Publisher/Year Published:April 3rd 2012 by Random House Publishing Group
Where I got it: The library
Rating: 4/5 stars
In 2009, New York Times bestselling author Eloisa James took a leap that many people dream about: she sold her house, took a sabbatical from her job as a Shakespeare professor, and moved her family to Paris. Paris in Love: A Memoir chronicles her joyful year in one of the most beautiful cities in the world.Every once in a while, I am up for a good memoir. I think memoirs are my favorite form of non-fiction. When I heard that one of my favorite romance novel authors was publishing one, I immediately added it to my to be read shelf. The funny thing was, I had already had a secret inside look into this book and didn't even know it.
With no classes to teach, no committee meetings to attend, no lawn to mow or cars to park, Eloisa revels in the ordinary pleasures of life—discovering corner museums that tourists overlook, chronicling Frenchwomen’s sartorial triumphs, walking from one end of Paris to another. She copes with her Italian husband’s notions of quality time; her two hilarious children, ages eleven and fifteen, as they navigate schools—not to mention puberty—in a foreign language; and her mother-in-law Marina’s raised eyebrow in the kitchen (even as Marina overfeeds Milo, the family dog).
Paris in Love invites the reader into the life of a most enchanting family, framed by la ville de l’amour.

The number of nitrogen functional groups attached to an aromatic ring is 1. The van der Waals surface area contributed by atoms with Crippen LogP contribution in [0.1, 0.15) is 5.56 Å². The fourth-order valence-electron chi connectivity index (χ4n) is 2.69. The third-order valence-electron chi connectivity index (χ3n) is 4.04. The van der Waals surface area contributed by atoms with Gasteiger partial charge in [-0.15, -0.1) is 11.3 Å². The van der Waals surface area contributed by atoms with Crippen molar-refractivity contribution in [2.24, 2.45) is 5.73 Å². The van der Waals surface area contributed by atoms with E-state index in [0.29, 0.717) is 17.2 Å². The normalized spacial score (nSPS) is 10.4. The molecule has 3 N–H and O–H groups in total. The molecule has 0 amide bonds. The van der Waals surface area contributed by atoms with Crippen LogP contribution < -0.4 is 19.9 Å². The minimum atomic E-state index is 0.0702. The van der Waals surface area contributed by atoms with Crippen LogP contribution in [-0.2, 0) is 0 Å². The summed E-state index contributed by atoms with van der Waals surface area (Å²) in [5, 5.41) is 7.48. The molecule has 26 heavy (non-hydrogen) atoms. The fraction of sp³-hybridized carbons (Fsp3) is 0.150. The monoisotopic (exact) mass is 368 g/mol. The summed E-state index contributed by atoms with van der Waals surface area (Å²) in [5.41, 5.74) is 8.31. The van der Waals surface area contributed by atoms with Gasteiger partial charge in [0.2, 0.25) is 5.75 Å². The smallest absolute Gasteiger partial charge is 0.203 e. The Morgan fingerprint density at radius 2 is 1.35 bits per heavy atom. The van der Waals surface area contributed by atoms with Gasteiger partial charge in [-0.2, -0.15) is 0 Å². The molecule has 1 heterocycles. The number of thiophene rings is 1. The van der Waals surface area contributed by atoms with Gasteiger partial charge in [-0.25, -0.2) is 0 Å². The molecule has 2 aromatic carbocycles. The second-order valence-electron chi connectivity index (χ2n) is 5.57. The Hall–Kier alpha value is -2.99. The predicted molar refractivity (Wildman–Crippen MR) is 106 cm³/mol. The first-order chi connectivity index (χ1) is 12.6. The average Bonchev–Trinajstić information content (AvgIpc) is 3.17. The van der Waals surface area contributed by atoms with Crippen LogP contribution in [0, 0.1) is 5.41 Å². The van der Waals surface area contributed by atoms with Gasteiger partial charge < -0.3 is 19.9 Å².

Let's backup. A few years ago when authors starting Facebook and Twitter accounts became the thing to do, I started following Elosia James. Little did I know I stumbled into the most eloquent and beautiful status updates ever. Eloisa and family were living in Paris at the time, and she would frequently post snippets of life while she was there. These would range from the sound and sights of the city to (my favorite) exploits of her then 10-year old daughter. Scrolling through the news feed, I would always stop and read those.
For Paris in Love, Eloisa took that same format of short paragraph like status and collected them seemingly chronologically to tell the story of her year abroad. Some I remember reading real time, but a lot she took an expanded on (including some very good longer essays) and she included some more personal introspection.
The result is a wonderful journey through her and her family's year in Paris that takes you out of whatever location you are and sets you down in Paris.
I love the things she describes to, the way the horses on the carousel look, the windows in the subway, the laughing statues on the bridge. But what really drives this home for me is the family stories. Again the worse paint a picture for you that made me just cringe or laugh or insert appropriate emotion while reading it. I am pretty sure I even face-palmed while chuckling at the thought of 10-year-old Italian students trying to do a play in French that no one understood with all the calamity that you would think would happen, does.
Despite the short format, there are some cohesive threads that travel through the book which make you want to keep reading. At the same time it was easy for me to find a "stopping point" (in quotes because, really, is there ever such a thing as a stopping point in a book?? Maybe the words 'the end'). It made it really convenient to shove in my purse and open at random times.
Overall, the book was a light-hearted read that was at times touchingly poignant. I feel like I would read anything that Eloisa wrote, even if it was a limerick on a bar napkin. If you enjoy memoirs with a splash of French travel and family shenanigans (oh! and a rotund dog) definitely check this one out. Who could say no to rotund dogs?